Our bright idea: Listen in

Jean Evans
Tuesday, March 16, 2010

Another dimension of storytelling is opened up with the use of a learning device described by Jean Evans.

Staff at Rainbow Nursery are always looking for new ways to nurture children's listening and communication skills and provide them with exciting opportunities to enjoy the written and spoken word.

Favourite stories are frequently re-enacted through child-initiated imaginative play, using small-world characters and construction equipment. Children are keen to represent stories by their favourite authors using mark-making and creative media.

Our recent purchase of a set of Story Phones has meant that children can enjoy listening to stories whenever and wherever they wish. These colourful phones, conceived by Eleanor Johnson, an EYFS teacher, are easy to operate.

Eager to involve parents, nursery manager Karen Crawford set up a display in the entrance to introduce the Story Phones to them and to explain the learning opportunities they offer.

Show independence in selecting and carrying out activities
Listen to stories with increasing attention and recall
Listen to and enjoy rhythmic patterns in rhymes and stories
Have some favourite stories, rhymes, songs, poems or jingles
Know how to operate simple equipment
Introduce a storyline or narrative into their play


Hessian; photographs of children re-enacting stories and using the phones in different play situations; laminated EYFS links and captions based on children's comments; props to link with a story from one of the phones; set of Story Phones (www.storyphones.co.uk), laminated images of book covers with some of the text on the reverse.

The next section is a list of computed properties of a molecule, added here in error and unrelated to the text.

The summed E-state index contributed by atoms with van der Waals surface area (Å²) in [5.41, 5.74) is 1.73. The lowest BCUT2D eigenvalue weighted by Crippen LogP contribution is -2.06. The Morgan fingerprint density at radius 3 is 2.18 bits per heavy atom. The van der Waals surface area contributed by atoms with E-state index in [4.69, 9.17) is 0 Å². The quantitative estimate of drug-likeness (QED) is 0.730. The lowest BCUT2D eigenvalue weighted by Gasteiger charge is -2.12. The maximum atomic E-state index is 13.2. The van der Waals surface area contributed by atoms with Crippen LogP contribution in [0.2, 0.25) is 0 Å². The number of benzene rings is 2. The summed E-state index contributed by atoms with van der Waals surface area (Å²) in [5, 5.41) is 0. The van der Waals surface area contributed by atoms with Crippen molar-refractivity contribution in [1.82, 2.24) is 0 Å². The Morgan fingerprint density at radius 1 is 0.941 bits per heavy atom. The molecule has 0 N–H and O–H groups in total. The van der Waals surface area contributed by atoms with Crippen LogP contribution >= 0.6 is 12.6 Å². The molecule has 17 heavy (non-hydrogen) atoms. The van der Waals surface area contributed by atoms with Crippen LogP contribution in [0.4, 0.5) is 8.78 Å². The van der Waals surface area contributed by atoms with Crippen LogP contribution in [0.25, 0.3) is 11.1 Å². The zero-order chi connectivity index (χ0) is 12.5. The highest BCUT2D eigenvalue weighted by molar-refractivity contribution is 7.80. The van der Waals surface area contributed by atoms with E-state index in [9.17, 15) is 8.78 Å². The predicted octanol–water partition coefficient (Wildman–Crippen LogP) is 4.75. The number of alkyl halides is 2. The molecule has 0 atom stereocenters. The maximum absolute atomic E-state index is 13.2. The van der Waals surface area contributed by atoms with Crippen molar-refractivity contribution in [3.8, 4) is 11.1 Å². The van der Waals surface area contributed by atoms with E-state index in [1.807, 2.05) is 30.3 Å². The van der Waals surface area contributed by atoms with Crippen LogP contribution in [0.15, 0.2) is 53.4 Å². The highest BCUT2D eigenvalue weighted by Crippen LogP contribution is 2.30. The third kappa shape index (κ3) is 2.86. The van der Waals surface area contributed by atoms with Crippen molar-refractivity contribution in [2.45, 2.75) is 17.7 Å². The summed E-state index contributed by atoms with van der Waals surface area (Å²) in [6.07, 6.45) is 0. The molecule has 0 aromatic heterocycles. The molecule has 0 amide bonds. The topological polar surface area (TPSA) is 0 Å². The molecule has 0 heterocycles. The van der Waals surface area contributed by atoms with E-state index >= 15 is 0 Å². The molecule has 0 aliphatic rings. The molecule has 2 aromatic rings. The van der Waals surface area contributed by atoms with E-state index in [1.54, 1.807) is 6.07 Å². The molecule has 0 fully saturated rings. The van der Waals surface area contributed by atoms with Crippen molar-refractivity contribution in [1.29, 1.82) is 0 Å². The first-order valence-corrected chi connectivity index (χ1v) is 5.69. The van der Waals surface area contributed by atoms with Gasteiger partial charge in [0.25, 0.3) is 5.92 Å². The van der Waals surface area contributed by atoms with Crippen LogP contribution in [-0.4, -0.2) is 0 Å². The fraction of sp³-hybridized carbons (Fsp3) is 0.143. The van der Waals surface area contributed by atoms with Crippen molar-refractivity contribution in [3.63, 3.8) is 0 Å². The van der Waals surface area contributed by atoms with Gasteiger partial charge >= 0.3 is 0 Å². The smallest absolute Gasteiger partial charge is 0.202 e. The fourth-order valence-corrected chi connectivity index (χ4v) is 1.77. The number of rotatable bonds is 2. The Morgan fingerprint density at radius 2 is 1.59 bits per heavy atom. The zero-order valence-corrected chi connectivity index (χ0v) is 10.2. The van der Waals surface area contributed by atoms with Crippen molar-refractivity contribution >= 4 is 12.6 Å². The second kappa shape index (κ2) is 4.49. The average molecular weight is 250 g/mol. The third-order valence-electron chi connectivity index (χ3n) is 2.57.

Karen explains:

  • - We took photographs of the children re-enacting their favourite stories and noted the language used - for example, when playing with wood offcuts there were aspects of several stories emerging, including those invented by the children based on their growing interest in fantasy worlds:
  • This bit's for the mouse to walk with the Gruffalo. This is the big forest and look, there is the water under the bridge. The fox is waiting in his house for the mouse 'cause he is hungry. My house is for snake, it's only little.Oh crumbs, I have to go. The fox is scared of the Gruffalo so he runs away.Swishy swashy tip toe tip toe hoo woo we there. Look, I can see the cave - it's dark.
  • - The photographs and comments were used to create a large display in the book corner to celebrate the children's initiated activities linked to their favourite stories.
  • - At this point we bought the Story Phones with funding from our involvement with ECAT (Every Child a Talker).
  • - When we had explored the pack and were familiar with how to use the phones, we introduced them to the children. Once we knew that they could share their enthusiasm and explain the new resource to their parents, we created an interactive display for families.
  • - First, we backed a display board with hessian and attached photographs of the children using the phones alone and with friends. Their comments were displayed alongside, as well as links to the EYFS. A simple diagram of the controls was included so children could talk informatively to their parents about how to use the phones.
  • - The children helped to create a table display by choosing a favourite story and helping us arrange the contents of the relevant story sack on the table in front of the wall display. They chose Owl Babies by Martin Waddell and sat the owl family and a copy of the book among the green branches. The phone docking station was included on this table.
  • - Each phone contains different stories and/or songs and has a distinctive band in one of the colours of the rainbow. We laminated coloured images of each phone along with a labelled pictorial list of the contents and hung these next to the table. These images help children to choose the phone with the story they want to hear.
  • - A branch was hung above the display to suspend laminated images of the book covers from the phones, with some text on the reverse.
  • - Now that we are all familiar with the Story Phones, we are considering recording our own stories and songs using the built-in microphone. We can download additional stories and songs at any time for a fee, rather like the concept of iTunes.

Sheila Gardiner is the director and Karen Crawford is the manager of Rainbow Nursery, Middleston Moor, Co Durham. They spoke to Jean Evans



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